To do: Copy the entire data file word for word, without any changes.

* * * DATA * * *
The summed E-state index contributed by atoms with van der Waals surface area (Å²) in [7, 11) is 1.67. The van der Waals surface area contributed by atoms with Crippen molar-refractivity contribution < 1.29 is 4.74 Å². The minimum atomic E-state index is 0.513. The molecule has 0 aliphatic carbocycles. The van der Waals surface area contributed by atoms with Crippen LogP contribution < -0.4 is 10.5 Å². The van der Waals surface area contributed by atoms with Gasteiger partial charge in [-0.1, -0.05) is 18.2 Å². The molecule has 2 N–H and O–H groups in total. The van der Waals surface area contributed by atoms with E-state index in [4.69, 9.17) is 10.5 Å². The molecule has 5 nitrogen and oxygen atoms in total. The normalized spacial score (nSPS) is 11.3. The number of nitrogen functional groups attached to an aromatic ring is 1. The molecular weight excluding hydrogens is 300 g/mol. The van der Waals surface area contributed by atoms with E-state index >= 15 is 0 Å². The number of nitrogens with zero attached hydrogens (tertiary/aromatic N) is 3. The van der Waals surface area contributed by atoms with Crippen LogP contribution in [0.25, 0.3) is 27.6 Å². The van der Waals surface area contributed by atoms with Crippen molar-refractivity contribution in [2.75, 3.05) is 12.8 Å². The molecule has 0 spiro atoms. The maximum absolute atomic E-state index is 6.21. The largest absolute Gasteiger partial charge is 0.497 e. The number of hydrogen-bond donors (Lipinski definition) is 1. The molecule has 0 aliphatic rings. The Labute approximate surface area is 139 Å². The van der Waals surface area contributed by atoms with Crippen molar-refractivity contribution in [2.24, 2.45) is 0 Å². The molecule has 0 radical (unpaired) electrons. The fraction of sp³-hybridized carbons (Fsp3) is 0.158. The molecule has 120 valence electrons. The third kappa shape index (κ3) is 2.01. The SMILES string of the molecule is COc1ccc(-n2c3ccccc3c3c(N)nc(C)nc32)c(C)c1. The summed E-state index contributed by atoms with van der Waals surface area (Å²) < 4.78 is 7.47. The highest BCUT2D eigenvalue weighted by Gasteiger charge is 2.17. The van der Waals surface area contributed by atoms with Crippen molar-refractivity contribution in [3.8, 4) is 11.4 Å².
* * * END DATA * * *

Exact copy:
The summed E-state index contributed by atoms with van der Waals surface area (Å²) in [7, 11) is 1.67. The van der Waals surface area contributed by atoms with Crippen molar-refractivity contribution < 1.29 is 4.74 Å². The minimum atomic E-state index is 0.513. The molecule has 0 aliphatic carbocycles. The van der Waals surface area contributed by atoms with Crippen LogP contribution < -0.4 is 10.5 Å². The van der Waals surface area contributed by atoms with Gasteiger partial charge in [-0.1, -0.05) is 18.2 Å². The molecule has 2 N–H and O–H groups in total. The van der Waals surface area contributed by atoms with E-state index in [4.69, 9.17) is 10.5 Å². The molecule has 5 nitrogen and oxygen atoms in total. The normalized spacial score (nSPS) is 11.3. The number of nitrogen functional groups attached to an aromatic ring is 1. The molecular weight excluding hydrogens is 300 g/mol. The van der Waals surface area contributed by atoms with E-state index >= 15 is 0 Å². The number of nitrogens with zero attached hydrogens (tertiary/aromatic N) is 3. The van der Waals surface area contributed by atoms with Crippen LogP contribution in [0.25, 0.3) is 27.6 Å². The van der Waals surface area contributed by atoms with Crippen molar-refractivity contribution in [2.75, 3.05) is 12.8 Å². The molecule has 0 spiro atoms. The maximum absolute atomic E-state index is 6.21. The largest absolute Gasteiger partial charge is 0.497 e. The number of hydrogen-bond donors (Lipinski definition) is 1. The molecule has 0 aliphatic rings. The Labute approximate surface area is 139 Å². The van der Waals surface area contributed by atoms with Crippen molar-refractivity contribution in [2.24, 2.45) is 0 Å². The molecule has 0 radical (unpaired) electrons. The fraction of sp³-hybridized carbons (Fsp3) is 0.158. The molecule has 120 valence electrons. The third kappa shape index (κ3) is 2.01. The SMILES string of the molecule is COc1ccc(-n2c3ccccc3c3c(N)nc(C)nc32)c(C)c1. The summed E-state index contributed by atoms with van der Waals surface area (Å²) < 4.78 is 7.47. The highest BCUT2D eigenvalue weighted by Gasteiger charge is 2.17. The van der Waals surface area contributed by atoms with Crippen molar-refractivity contribution in [3.8, 4) is 11.4 Å².